Rising inflation coupled with stagnant incomes has plunged many Nigerian households, especially those in the low-income bracket, into severe financial distress, making it increasingly challenging to afford daily necessities.
Recent data from the National Bureau of Statistics (NBS) revealed alarming figures: Nigerians spent a staggering N61.08 trillion on food and household items in the first half of 2023.
The Nigeria Development Update (NDU) further highlighted that around four million Nigerians slipped below the poverty line between January and May 2023 due to soaring inflation.
The implications are dire, with approximately 93.8 million Nigerians, accounting for 43 per cent of the population, reportedly living below the poverty line. Food inflation exceeding 30 per cent, as reported by the NBS, is exacerbating the financial strain on households, impacting even basic staple foods.
President Bola Tinubu’s tenure has seen a substantial increase in inflation rates, significantly affecting essential food items. For instance, rice has surged by about 120 per cent since May, with a 50kg bag now costing an average of N60,000, up from N27,000.
As the festive season approaches, The Guardian’s market survey paints a grim picture of skyrocketing prices, with essentials like fresh tomatoes now selling for up to N100,000 per basket and a 50kg bag of beans reaching as high as N50,000.
Factory worker Tina Amos mirrors the broader struggles of many households.
Amos, earning N28,000 per month, has resorted to extreme measures like trekking home from work to save money.
“When I just started work, I took a tricycle to and from work, I saw that I had nothing left with me at the end of the month. Since then, I joined others to trek home and I feed on cassava flakes (garri) during lunchtime. We have sugar because we produce biscuits. If I should feed well, I will borrow to pay debts at the end of the day.
“Government should please come to our aid and make things easy for us. A lot of my colleagues are falling ill due to a lack of good food. I work to save while I await admission into a polytechnic. But I can’t even save anything as the cost of living has taken all my earnings,” she pleaded.
Small business owners, like shoe seller Amaka Okafor, report slow business and financial difficulties. Okafor faces days with zero sales despite high transportation costs, highlighting the immense challenges of breaking even in the current economic climate.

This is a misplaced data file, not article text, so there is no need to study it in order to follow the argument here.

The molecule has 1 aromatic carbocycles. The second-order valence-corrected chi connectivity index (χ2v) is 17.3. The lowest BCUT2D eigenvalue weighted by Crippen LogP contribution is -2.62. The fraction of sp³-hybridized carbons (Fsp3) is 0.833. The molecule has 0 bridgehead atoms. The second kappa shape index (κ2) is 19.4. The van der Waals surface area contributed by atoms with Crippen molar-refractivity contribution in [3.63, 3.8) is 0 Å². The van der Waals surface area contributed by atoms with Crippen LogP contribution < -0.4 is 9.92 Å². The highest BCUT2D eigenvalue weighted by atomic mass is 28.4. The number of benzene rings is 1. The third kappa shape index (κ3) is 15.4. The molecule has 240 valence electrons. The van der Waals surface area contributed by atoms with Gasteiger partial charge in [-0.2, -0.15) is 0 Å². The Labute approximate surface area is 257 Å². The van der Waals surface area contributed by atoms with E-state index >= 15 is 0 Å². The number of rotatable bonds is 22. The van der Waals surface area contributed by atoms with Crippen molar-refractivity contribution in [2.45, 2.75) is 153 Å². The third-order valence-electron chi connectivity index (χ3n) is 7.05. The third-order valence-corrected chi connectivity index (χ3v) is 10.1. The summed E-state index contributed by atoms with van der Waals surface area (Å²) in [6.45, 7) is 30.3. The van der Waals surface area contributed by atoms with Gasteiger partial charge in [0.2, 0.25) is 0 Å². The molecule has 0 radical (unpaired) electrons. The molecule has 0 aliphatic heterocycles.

“Today, many Nigerian families only pay attention to food even when many cannot provide good food for their families. The number of people begging in the streets of Lagos is increasing by the day due to the bad economic situation.
“I boarded a commercial bus yesterday only for a full-grown man to approach me to beg for food because according to him, he had not eaten for close to two days,” Okafor lamented.
The impacts ripple through to individuals like cleaner Mercy Amos, whose N20,000 monthly income barely covers basic needs, leaving little to save and creating uncertainty about meeting rent and other essential expenses.
She said: “My children attend public schools, and it is anything I could lay my hands on that I bring to feed them, they are not eating healthy food. My salary is so meager that after I remove transportation and feeding, nothing is left to save. And my rent will be due soon; my landlord is already reminding me.
“There is no wage award for us from the government or the schools where I work. Fuel subsidy removal is a disaster for us. When my kid reminded me of Christmas, I could not muster a word, because I knew my income level.”
Economic experts stress the need for an enabling environment to spur job creation and alleviate the financial strain on households. Proposals include bolstering agricultural productivity, improving infrastructure, and ensuring access to healthcare, education, and housing for vulnerable groups